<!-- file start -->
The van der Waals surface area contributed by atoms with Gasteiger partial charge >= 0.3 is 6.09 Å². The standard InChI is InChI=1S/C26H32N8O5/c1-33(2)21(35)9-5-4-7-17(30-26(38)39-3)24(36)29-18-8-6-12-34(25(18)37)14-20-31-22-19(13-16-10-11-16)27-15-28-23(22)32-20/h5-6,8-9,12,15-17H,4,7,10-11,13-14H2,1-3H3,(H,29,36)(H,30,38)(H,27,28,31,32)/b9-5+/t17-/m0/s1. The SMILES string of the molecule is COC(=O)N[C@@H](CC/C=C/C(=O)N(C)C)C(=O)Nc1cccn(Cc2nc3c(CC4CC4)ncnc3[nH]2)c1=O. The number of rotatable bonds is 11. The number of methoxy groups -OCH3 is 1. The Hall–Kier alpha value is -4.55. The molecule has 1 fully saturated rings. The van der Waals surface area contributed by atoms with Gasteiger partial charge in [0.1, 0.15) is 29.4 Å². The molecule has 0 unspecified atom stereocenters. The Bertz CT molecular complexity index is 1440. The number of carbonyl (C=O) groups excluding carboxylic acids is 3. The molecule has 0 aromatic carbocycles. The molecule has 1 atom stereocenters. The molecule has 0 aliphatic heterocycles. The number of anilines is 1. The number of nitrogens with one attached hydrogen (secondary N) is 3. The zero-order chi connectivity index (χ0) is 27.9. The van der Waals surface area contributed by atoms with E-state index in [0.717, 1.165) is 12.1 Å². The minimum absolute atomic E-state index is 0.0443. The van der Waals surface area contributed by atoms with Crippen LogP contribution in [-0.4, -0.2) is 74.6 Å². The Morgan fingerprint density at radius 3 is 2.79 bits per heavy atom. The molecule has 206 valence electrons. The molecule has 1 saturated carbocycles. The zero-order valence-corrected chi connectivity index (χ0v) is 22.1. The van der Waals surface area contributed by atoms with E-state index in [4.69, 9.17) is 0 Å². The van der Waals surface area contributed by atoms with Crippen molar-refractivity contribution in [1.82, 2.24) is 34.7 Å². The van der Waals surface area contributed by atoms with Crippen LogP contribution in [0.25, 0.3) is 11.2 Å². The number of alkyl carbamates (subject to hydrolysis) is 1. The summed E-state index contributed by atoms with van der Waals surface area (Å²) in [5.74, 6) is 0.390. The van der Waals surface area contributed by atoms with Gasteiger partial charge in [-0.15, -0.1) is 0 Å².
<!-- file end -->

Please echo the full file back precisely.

The van der Waals surface area contributed by atoms with Gasteiger partial charge >= 0.3 is 6.09 Å². The standard InChI is InChI=1S/C26H32N8O5/c1-33(2)21(35)9-5-4-7-17(30-26(38)39-3)24(36)29-18-8-6-12-34(25(18)37)14-20-31-22-19(13-16-10-11-16)27-15-28-23(22)32-20/h5-6,8-9,12,15-17H,4,7,10-11,13-14H2,1-3H3,(H,29,36)(H,30,38)(H,27,28,31,32)/b9-5+/t17-/m0/s1. The SMILES string of the molecule is COC(=O)N[C@@H](CC/C=C/C(=O)N(C)C)C(=O)Nc1cccn(Cc2nc3c(CC4CC4)ncnc3[nH]2)c1=O. The number of rotatable bonds is 11. The number of methoxy groups -OCH3 is 1. The Hall–Kier alpha value is -4.55. The molecule has 1 fully saturated rings. The van der Waals surface area contributed by atoms with Gasteiger partial charge in [0.1, 0.15) is 29.4 Å². The molecule has 0 unspecified atom stereocenters. The Bertz CT molecular complexity index is 1440. The number of carbonyl (C=O) groups excluding carboxylic acids is 3. The molecule has 0 aromatic carbocycles. The molecule has 1 atom stereocenters. The molecule has 0 aliphatic heterocycles. The number of anilines is 1. The number of nitrogens with one attached hydrogen (secondary N) is 3. The zero-order chi connectivity index (χ0) is 27.9. The van der Waals surface area contributed by atoms with E-state index in [0.717, 1.165) is 12.1 Å². The minimum absolute atomic E-state index is 0.0443. The van der Waals surface area contributed by atoms with Crippen LogP contribution in [-0.4, -0.2) is 74.6 Å². The Morgan fingerprint density at radius 3 is 2.79 bits per heavy atom. The molecule has 206 valence electrons. The molecule has 1 saturated carbocycles. The zero-order valence-corrected chi connectivity index (χ0v) is 22.1. The van der Waals surface area contributed by atoms with E-state index in [4.69, 9.17) is 0 Å². The van der Waals surface area contributed by atoms with Crippen molar-refractivity contribution in [1.82, 2.24) is 34.7 Å². The van der Waals surface area contributed by atoms with Crippen LogP contribution in [0.25, 0.3) is 11.2 Å². The number of alkyl carbamates (subject to hydrolysis) is 1. The summed E-state index contributed by atoms with van der Waals surface area (Å²) in [5.74, 6) is 0.390. The van der Waals surface area contributed by atoms with Gasteiger partial charge in [-0.15, -0.1) is 0 Å².